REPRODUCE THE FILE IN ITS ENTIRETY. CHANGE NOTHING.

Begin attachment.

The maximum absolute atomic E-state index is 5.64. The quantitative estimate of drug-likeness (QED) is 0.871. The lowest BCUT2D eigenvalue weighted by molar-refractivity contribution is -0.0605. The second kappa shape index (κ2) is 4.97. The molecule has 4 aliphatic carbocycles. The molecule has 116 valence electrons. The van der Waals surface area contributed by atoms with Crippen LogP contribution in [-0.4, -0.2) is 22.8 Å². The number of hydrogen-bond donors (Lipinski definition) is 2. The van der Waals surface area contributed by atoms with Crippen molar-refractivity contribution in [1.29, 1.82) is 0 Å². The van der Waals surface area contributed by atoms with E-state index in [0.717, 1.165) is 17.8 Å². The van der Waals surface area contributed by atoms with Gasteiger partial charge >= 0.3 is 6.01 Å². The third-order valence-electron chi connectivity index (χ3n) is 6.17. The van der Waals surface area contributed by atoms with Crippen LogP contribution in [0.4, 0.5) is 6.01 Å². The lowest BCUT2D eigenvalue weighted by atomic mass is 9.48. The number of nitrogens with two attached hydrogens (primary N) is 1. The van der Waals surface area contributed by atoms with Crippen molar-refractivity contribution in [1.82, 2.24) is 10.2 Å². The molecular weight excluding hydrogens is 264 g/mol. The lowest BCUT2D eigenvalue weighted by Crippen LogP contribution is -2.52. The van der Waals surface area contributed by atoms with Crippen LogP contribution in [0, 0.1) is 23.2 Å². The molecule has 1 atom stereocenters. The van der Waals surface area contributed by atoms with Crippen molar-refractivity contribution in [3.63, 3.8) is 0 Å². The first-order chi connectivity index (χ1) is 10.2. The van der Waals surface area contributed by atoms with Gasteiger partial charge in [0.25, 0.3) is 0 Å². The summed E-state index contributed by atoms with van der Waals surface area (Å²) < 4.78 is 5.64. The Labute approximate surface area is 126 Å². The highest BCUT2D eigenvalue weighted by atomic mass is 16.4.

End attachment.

The maximum absolute atomic E-state index is 5.64. The quantitative estimate of drug-likeness (QED) is 0.871. The lowest BCUT2D eigenvalue weighted by molar-refractivity contribution is -0.0605. The second kappa shape index (κ2) is 4.97. The molecule has 4 aliphatic carbocycles. The molecule has 116 valence electrons. The van der Waals surface area contributed by atoms with Crippen LogP contribution in [-0.4, -0.2) is 22.8 Å². The number of hydrogen-bond donors (Lipinski definition) is 2. The van der Waals surface area contributed by atoms with Crippen molar-refractivity contribution in [1.29, 1.82) is 0 Å². The van der Waals surface area contributed by atoms with E-state index in [0.717, 1.165) is 17.8 Å². The van der Waals surface area contributed by atoms with Gasteiger partial charge >= 0.3 is 6.01 Å². The third-order valence-electron chi connectivity index (χ3n) is 6.17. The van der Waals surface area contributed by atoms with Crippen LogP contribution in [0.4, 0.5) is 6.01 Å². The lowest BCUT2D eigenvalue weighted by atomic mass is 9.48. The number of nitrogens with two attached hydrogens (primary N) is 1. The van der Waals surface area contributed by atoms with Crippen molar-refractivity contribution in [1.82, 2.24) is 10.2 Å². The molecular weight excluding hydrogens is 264 g/mol. The lowest BCUT2D eigenvalue weighted by Crippen LogP contribution is -2.52. The van der Waals surface area contributed by atoms with Crippen LogP contribution in [0, 0.1) is 23.2 Å². The molecule has 1 atom stereocenters. The van der Waals surface area contributed by atoms with Crippen molar-refractivity contribution in [3.63, 3.8) is 0 Å². The first-order chi connectivity index (χ1) is 10.2. The van der Waals surface area contributed by atoms with Gasteiger partial charge in [0.25, 0.3) is 0 Å². The summed E-state index contributed by atoms with van der Waals surface area (Å²) < 4.78 is 5.64. The Labute approximate surface area is 126 Å². The highest BCUT2D eigenvalue weighted by atomic mass is 16.4.